The first twist in this lovely coming-of-age novel plays out fairly early on—early enough to serve as the premise of the story: Maori Hino cannot make new long-term memories. She forgets each day as she sleeps at night, and has done so ever since an accident in the spring of her sixteenth year left her with anterograde amnesia. So when Tooru Kamiya makes a fake confession to her after school one day (for reasons), she first lays out a few rules to protect her secret, and then blithely enters into a fake relationship with him. She wants to discover whether or not she can still do new things, even in her condition. What follows is an unusual, if not necessarily unique, romance. (Think Memento without the violence and manipulation, or 50 First Dates with fewer gags and a great deal more self-awareness.) But it’s never really the intriguing setup that carries this story; it’s the opening promise of character growth and the delicate touch of author Misaki Ichijo in leading her three main characters—including Hino’s best friend, Izumi Wataya—through the challenges of loss and relational brokenness to a place of tender hope. Kamiya is the initial narrator of the three friends’ shared story; and by the end of the opening paragraph, his tale already promises a profound journey with just a few simple words: “…that day after school, I surprised myself.” Here is a character who is introduced as rather dull, without ambition or dreams, and quite possibly rather self-satisfied or even conceited; yet, within a few short sentences, he turns that tired Kyon-like trope on its head by admitting he still has a great deal to learn, even about himself. The novel delivers surprisingly quickly on this promise of character growth, in a refreshingly direct manner without the tedious melodrama of misunderstandings and endless hesitations—and not just for Kamiya, but the girls as well. (Also, don’t worry, there’s no love triangle here.) The different narrators, each of whom has his or her own distinctive voice, are deployed to good effect, driving the story forward and, along with a couple more plot twists, making for a satisfying read. All in all, this is a thoughtful, kind, and compelling story. A few tears may have been shed in the reading. ~ claire

Even if This Love Disappears Tonight is published by Yen Press. There’s also a film adaptation.

No Longer Heroine, Manga Vol. 2

I can’t say I am one to read overly dramatic fiction, but No Longer Heroine continues to be an absolute delight to read! Last year, volume one was in my top ten favorite manga of 2022, and this trend continues to hold true with the release of volume two! Hatori has made it clear to Rita that she loves him and is content to do so from afar. While things seem to be going as smoothly as they can in this kind of situation, Hatori is completely taken off guard when Hiromitsu arrives on the scene and not only looks like her favorite pop idol but surprisingly takes an interest in her! I absolutely loved this volume! Hatori’s love problems are anything but simple with Nakajima “the fool,” who continues to listen to all her dilemmas and delusions—and continues to be the real MVP in this series. I still continue to be #TeamRita, but I was very surprised at how much I liked this new love rival!  He’s definitely a player, but surprisingly treats Hatori very well. It also didn’t hurt that with all the drama that unfolded, he was the one person who stood up for her more than once. I’m extremely curious as to what will happen next, especially with Hatori’s new plan to win Rita’s heart, because no way are things going to go as simple as she thinks it will. Hopefully, the wait for volume three will go by quickly, because I need more of this hilarious and over-the-top shojo series! ~ Laura A. Grace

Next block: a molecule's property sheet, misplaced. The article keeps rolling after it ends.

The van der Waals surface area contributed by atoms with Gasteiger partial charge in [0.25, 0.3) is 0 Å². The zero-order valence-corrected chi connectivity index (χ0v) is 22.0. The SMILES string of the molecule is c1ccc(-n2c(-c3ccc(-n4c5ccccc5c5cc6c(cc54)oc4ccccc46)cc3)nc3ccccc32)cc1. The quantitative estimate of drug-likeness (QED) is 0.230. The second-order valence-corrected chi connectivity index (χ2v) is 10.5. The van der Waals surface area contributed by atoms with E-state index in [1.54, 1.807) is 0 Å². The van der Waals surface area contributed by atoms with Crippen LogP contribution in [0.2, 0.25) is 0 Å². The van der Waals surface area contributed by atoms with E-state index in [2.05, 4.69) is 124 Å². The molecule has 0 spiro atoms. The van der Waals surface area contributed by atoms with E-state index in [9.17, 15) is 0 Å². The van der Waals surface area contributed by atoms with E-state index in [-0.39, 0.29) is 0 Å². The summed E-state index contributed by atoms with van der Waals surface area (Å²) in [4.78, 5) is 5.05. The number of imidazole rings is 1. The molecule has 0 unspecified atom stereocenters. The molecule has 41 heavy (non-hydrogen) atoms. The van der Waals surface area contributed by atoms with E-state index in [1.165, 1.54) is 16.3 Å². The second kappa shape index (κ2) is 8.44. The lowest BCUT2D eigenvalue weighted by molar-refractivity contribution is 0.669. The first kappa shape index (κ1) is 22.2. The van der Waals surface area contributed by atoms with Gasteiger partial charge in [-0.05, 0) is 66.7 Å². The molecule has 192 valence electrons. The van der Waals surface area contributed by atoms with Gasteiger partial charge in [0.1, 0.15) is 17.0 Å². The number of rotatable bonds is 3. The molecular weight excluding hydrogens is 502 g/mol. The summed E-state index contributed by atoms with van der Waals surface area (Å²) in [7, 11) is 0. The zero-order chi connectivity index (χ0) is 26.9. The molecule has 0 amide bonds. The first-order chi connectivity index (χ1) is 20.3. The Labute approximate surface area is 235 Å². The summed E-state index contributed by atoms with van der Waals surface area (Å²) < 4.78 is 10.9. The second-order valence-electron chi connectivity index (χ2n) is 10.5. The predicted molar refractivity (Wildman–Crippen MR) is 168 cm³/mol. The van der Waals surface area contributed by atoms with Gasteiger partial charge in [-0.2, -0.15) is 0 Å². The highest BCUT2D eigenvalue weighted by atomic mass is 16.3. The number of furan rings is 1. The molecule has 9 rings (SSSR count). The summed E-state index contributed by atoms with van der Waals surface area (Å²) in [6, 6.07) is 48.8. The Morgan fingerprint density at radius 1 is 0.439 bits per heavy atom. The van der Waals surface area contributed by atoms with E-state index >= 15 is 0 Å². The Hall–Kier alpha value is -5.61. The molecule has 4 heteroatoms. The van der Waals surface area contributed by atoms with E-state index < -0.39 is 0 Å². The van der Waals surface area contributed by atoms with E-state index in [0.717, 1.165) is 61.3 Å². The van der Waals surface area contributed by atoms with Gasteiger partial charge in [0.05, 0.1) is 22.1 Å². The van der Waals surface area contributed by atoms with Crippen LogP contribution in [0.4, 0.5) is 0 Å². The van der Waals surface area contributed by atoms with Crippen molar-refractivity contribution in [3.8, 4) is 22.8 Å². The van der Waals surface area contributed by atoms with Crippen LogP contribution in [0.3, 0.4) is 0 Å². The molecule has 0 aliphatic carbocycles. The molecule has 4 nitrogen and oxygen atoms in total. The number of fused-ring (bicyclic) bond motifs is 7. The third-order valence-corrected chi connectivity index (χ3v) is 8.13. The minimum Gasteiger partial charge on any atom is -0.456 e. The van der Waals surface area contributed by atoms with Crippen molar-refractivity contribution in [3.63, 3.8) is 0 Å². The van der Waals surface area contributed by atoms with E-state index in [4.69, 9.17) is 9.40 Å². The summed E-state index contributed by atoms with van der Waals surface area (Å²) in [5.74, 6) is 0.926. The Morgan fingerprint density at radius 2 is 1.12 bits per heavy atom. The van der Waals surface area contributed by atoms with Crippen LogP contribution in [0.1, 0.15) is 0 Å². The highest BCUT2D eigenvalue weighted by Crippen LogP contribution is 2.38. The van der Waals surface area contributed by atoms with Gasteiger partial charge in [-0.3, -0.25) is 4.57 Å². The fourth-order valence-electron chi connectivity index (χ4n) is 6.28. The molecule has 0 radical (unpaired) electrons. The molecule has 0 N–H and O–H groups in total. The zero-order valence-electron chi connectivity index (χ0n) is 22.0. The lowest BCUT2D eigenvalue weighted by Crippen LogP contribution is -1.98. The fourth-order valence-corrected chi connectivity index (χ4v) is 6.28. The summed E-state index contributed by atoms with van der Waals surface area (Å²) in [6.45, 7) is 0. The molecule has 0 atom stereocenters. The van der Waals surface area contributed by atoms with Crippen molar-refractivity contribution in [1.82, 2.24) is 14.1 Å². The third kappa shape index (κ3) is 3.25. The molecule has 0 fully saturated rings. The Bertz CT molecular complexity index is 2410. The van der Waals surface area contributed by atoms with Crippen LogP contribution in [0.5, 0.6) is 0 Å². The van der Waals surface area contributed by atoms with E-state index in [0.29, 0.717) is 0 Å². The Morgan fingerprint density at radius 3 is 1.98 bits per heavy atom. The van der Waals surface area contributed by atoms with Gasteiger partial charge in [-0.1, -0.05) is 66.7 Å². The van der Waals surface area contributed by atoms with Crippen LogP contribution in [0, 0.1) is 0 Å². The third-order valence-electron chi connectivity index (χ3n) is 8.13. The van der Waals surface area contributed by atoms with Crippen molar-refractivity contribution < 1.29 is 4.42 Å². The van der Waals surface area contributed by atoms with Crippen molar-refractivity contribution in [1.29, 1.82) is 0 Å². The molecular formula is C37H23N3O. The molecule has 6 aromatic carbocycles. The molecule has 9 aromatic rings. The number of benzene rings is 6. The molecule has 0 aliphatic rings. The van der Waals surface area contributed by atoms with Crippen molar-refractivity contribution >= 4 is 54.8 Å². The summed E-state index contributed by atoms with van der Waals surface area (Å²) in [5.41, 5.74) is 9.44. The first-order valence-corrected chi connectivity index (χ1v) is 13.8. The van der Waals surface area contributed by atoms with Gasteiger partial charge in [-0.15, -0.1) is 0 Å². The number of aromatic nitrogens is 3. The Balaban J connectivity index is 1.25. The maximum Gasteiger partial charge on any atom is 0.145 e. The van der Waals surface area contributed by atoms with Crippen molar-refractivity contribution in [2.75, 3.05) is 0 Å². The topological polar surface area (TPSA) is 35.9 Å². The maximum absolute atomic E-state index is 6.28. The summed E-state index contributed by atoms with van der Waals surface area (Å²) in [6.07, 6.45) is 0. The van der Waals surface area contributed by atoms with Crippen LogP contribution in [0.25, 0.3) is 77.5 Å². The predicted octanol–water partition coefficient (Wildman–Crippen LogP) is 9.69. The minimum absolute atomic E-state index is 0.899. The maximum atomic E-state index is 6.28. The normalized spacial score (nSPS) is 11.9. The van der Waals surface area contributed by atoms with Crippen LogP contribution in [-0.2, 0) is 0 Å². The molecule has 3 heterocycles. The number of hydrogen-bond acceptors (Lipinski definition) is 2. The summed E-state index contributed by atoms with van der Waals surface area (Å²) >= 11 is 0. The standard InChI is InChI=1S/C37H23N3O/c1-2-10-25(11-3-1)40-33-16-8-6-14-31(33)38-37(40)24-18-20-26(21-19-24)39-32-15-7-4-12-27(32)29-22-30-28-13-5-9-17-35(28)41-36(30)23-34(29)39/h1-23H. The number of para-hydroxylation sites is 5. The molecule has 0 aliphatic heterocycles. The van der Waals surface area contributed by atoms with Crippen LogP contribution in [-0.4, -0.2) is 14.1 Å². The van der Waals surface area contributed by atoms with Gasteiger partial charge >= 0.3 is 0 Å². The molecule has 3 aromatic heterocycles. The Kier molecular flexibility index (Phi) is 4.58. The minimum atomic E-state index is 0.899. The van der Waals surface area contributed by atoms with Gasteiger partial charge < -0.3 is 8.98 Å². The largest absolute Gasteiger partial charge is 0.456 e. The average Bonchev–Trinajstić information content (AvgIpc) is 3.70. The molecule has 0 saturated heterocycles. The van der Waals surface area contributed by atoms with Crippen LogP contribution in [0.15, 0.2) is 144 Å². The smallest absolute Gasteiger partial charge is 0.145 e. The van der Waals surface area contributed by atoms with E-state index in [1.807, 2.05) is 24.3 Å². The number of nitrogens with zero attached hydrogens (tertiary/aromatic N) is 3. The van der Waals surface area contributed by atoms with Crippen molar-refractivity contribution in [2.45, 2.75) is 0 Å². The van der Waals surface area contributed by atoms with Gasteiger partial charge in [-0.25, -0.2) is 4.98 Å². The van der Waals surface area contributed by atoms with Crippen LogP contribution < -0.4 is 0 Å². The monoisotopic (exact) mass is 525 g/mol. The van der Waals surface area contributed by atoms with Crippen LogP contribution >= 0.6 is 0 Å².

No Longer Heroine is published by Yen Press.

READ: No Longer Heroine Vol.1 Review

Kubo Won’t Let Me Be Invisible, Manga Vol. 5

I’ve liked Kubo Won’t Let Me Be Invisible much more since Kubo and Shiraishi’s friends and family have become a larger part of the story and the manga has become as much about Shiraishi’s growth as it is about his potential romance with Kubos That all continues in volume five, which enters a small sports festival arc involving the five main friends. Seeing Shiraishi blossom under Kubo’s care and that of the others is lovely and a high point for the volume. Another is a warm moment involving Shiraishi’s mom after she meets Kubo for the first time. Much of the rest of volume five is cute but a tad forgettable. Still, I’ve come to adore Shiraishi and Kubo over the course of this run, and while the series lacks a creativity and depth that might aid it in becoming one of the best ongoing romcom series, there’s still plenty of warmth, humor, and cuteness in Kubo Won’t Let Me Be Invisible to continue to carry it for many more volumes. ~ Twwk

Kubo Won’t Let Me Be Invisible is published by VIZ Media.

READ: Kubo Won’t Let Me Be Invisible Reviews Vol. 1 // Vol. 2 // Vol. 3 // Vol. 4

“Reader’s Corner” is our way of embracing the wonderful world of manga, light novels, and visual novels, creative works intimately related to anime but with a magic all their own. Each week, our writers provide their thoughts on the works they’re reading—both those recently released as we keep you informed of newly published works, and those older titles that you might find as magical (or in some cases, reprehensible) as we do.